The Conservative-Libertarian Fiction Alliance has pinged twice on my radar over the past few days. The first was in connection to the loss of reviews on Amazon by some rightwing authors (see here) and the second was the release of their nominees for their “Book of the Year Award 2018“. The ten nominees are mainly the usual set of names (e.g. JCW, Lamplighter, JDA, Paolinelli) and in a departure from previous years a non-fiction book, Moria Greyland’s The Last Closet.
I’m mindful that the announcement of the CLFA’s nominees was very close but just before the Hugo nomination date but I don’t think their list was intended to be a stealth slate and I doubt it could function that way. Still, both events made me realise that the CLFA has been a grouping I haven’t discussed much when looking at the righthand side of science fiction writing.
While the CLFA has a website (https://conservativelibertarianfictionalliance.com/ ) it functions primarily as a closed Facebook group. Not exclusively SFF, the previous nominees for their awards have been mainly either SFF books or non-SFF by SFF authors (e.g. Sad Pup/Mad Genius/Castalia House author Peter Grant’s Western novel won in 2017).
So, in some ways, the CLFA just looks like the same groups of people we keep encountering. However, in other ways, it has operated differently. Here’s a chart of how the group has grown over time:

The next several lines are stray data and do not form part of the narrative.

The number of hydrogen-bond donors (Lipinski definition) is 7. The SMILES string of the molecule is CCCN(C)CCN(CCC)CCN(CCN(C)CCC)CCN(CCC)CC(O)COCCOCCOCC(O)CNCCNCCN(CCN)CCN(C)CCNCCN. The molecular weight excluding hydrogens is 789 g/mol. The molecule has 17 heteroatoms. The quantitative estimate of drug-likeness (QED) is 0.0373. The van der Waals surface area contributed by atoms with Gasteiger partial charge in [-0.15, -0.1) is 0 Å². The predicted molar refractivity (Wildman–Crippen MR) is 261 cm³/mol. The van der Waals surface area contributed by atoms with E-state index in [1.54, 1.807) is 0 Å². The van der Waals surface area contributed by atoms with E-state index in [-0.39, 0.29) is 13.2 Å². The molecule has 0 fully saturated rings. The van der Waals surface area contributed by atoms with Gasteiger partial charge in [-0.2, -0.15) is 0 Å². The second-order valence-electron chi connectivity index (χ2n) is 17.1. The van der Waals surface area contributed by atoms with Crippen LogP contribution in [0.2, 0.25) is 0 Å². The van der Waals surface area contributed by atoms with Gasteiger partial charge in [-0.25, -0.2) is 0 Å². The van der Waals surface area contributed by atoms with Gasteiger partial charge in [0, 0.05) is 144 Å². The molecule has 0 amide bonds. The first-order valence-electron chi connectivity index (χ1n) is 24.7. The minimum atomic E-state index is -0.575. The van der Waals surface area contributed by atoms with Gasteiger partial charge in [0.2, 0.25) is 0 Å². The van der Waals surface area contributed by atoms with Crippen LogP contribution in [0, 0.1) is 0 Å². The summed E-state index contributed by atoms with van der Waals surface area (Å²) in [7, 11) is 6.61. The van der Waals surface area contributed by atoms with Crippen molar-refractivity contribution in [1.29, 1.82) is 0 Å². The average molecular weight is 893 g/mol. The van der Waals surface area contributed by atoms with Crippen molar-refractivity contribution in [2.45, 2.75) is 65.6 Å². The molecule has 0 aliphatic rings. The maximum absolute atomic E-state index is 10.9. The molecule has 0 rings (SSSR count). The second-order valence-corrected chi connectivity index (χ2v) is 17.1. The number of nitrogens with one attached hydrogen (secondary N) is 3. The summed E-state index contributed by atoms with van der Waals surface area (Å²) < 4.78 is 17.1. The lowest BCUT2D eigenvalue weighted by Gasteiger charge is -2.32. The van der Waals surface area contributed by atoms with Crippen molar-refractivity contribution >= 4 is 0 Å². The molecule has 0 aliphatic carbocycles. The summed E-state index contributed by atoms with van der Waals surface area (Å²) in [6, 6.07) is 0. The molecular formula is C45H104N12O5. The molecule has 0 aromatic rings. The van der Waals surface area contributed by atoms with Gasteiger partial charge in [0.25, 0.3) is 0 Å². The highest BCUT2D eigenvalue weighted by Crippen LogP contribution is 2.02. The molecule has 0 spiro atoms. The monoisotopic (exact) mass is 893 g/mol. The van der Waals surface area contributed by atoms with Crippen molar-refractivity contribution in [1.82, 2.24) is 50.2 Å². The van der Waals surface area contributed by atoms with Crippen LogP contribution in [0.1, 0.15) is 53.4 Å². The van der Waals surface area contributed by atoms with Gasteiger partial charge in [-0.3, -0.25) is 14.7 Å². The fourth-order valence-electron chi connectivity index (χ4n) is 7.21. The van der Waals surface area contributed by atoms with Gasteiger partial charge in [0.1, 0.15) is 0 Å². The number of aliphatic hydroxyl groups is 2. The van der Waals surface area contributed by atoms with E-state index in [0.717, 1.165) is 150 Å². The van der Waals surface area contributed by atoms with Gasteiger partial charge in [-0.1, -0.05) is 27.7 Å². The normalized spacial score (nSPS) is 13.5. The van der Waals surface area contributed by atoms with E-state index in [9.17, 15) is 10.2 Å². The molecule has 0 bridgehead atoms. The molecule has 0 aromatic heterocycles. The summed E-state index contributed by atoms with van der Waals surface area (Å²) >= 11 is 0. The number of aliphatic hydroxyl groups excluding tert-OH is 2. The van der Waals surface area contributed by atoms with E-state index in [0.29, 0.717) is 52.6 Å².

Unlike some of the other similar charts I made looking at growth trends, this looks like steady, sustainable growth. Now, it’s a closed group so I’ve no either whether it is particularly active or a ghost town but it does keep attracting members and doesn’t seem to be losing them. Possibly this is because of (rather than in spite of) it’s low profile overall. While many of its members are famed for outrage marketing, the group itself has tended not to assert itself as a thing. Consequently, its membership includes people across the many factions in right-leaning SFF.
While I was on the topic of closed Facebook groups, I thought I would see how the loudly announced “Science Fiction and Fantasy Creators Guild” was getting on. Their main website doesn’t seem to have been updated since mid-February (https://sffcguild.com/blog/ ) but they’ve gained an interim President – Doug Irvin, who occasionally guest posts at Sarah Hoyt’s blog. Their main action has been another closed Facebook group (https://www.facebook.com/groups/726470947555061/ ) At 160+ members it has a long way to go before it reaches the same scale as the CLFA (1750+ members).
Of the members of SFFCG, about 65% are also members of the CLFA (reversing that, only about 6% of the CLFA are also members of the SFFCG).
The growth seems to have reached a plateau for the time being. Most of the growth was in late January after the fumbled announcement of the group.
Anyway…that’s it. No punchline just some numbers 🙂